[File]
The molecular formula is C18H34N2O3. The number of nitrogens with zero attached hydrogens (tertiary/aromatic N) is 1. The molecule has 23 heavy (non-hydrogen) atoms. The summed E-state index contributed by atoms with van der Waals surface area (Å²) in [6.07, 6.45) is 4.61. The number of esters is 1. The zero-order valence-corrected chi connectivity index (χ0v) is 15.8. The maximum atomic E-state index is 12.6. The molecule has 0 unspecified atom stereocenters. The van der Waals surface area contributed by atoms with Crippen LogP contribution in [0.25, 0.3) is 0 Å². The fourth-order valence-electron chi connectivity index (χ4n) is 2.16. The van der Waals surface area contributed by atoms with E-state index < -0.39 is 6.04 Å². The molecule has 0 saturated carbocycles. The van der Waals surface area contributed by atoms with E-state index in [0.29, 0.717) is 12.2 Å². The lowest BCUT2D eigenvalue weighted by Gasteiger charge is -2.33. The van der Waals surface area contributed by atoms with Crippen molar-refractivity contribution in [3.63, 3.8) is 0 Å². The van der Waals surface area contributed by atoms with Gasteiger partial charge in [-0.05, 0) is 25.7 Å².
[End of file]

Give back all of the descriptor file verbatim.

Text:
The molecular formula is C18H34N2O3. The number of nitrogens with zero attached hydrogens (tertiary/aromatic N) is 1. The molecule has 23 heavy (non-hydrogen) atoms. The summed E-state index contributed by atoms with van der Waals surface area (Å²) in [6.07, 6.45) is 4.61. The number of esters is 1. The zero-order valence-corrected chi connectivity index (χ0v) is 15.8. The maximum atomic E-state index is 12.6. The molecule has 0 unspecified atom stereocenters. The van der Waals surface area contributed by atoms with Crippen LogP contribution in [0.25, 0.3) is 0 Å². The fourth-order valence-electron chi connectivity index (χ4n) is 2.16. The van der Waals surface area contributed by atoms with E-state index < -0.39 is 6.04 Å². The molecule has 0 saturated carbocycles. The van der Waals surface area contributed by atoms with E-state index in [0.29, 0.717) is 12.2 Å². The lowest BCUT2D eigenvalue weighted by Gasteiger charge is -2.33. The van der Waals surface area contributed by atoms with Crippen molar-refractivity contribution in [3.63, 3.8) is 0 Å². The van der Waals surface area contributed by atoms with Gasteiger partial charge in [-0.05, 0) is 25.7 Å².